There are two main types of taxing systems in the world.
In a “worldwide system,” tax is imposed on residents of a country for all income- including at home and overseas. Foreign tax credits may be used to mitigate the effect of double taxation.
Most countries use a “source-based taxation,” or “territorial,” system. In this format, the country in which the income is earned is the jurisdiction to tax you, regardless of where you live. In other words, if the income is earned within the jurisdiction’s territory, they will tax you there. Participation exemptions or dividends-received deductions are a hallmark of the territorial system.
The U.S., uniquely, prior to passage of the Tax Cuts and Jobs act in 2017, had or “worldwide,” tax system. In this method, the U.S. taxed the global earnings of corporations, but deferred the tax until the earnings were repatriated. This encouraged corporations to keep their earnings offshore. Additionally, inversion formats were often adopted in order to avoid US tax. US based companies would merge with a foreign-based company in order to attain residency in the foreign country and therefore reduce or avoid US taxation.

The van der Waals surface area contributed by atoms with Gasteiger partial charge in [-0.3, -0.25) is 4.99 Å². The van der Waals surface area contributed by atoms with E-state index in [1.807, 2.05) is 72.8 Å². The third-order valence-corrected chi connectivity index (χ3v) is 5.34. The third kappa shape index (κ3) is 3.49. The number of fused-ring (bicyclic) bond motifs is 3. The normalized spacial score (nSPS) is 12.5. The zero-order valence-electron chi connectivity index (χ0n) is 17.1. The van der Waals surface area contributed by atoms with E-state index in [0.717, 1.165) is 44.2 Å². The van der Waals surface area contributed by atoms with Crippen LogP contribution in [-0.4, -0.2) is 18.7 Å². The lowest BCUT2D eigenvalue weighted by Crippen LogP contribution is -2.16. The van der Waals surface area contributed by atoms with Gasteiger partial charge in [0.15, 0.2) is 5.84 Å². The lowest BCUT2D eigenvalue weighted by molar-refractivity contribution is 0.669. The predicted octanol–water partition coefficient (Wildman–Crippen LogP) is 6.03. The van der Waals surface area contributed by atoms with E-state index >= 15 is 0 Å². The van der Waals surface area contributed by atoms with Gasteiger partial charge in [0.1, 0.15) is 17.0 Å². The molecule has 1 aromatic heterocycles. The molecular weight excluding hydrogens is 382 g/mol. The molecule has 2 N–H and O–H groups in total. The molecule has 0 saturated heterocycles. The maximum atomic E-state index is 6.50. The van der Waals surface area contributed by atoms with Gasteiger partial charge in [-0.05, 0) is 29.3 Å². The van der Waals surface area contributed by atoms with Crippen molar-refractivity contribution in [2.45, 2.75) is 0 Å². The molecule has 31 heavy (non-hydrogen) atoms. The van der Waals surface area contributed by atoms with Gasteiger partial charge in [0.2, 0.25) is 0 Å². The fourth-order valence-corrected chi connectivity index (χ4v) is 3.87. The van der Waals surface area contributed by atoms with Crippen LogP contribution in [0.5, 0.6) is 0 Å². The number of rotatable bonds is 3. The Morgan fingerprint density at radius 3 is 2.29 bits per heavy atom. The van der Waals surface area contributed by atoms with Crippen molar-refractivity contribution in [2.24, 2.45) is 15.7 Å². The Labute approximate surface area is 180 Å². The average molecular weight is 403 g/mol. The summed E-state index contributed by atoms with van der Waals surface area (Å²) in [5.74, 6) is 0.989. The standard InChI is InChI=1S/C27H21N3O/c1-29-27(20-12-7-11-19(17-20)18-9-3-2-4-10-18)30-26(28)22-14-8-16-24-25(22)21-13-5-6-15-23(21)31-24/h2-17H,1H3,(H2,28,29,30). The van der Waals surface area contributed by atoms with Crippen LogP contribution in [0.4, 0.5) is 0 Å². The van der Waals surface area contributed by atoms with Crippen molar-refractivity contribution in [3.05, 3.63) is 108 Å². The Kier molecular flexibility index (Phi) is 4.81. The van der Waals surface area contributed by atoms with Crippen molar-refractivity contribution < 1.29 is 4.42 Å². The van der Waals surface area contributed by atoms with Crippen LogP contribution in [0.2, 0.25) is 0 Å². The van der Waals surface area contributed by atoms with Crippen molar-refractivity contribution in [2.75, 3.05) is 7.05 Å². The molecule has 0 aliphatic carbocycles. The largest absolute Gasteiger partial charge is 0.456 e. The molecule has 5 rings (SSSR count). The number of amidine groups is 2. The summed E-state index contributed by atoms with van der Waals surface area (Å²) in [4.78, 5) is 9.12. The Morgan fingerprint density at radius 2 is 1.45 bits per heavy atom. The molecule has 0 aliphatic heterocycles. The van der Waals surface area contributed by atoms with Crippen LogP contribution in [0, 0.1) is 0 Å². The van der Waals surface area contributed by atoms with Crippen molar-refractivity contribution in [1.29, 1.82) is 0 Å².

To add to more complexity, there are citizenship-based (CBT) or residence-based (RBT) basis of taxation. In a CBT tax system, citizens are taxed on their worldwide income regardless of their physical presence in another jurisdiction. The United States uniquely imposes this taxation structure. CBT is unfavorable for U.S. expats living abroad because they must continue to file and pay taxes on their worldwide income. Tax may be somewhat alleviated with a foreign tax credit, however, the filing requirement is not.
In a RBT tax system, a resident of a country is subject to tax based on where they live versus where they are a citizen. This alleviates filing requirements for citizens who are residents abroad.
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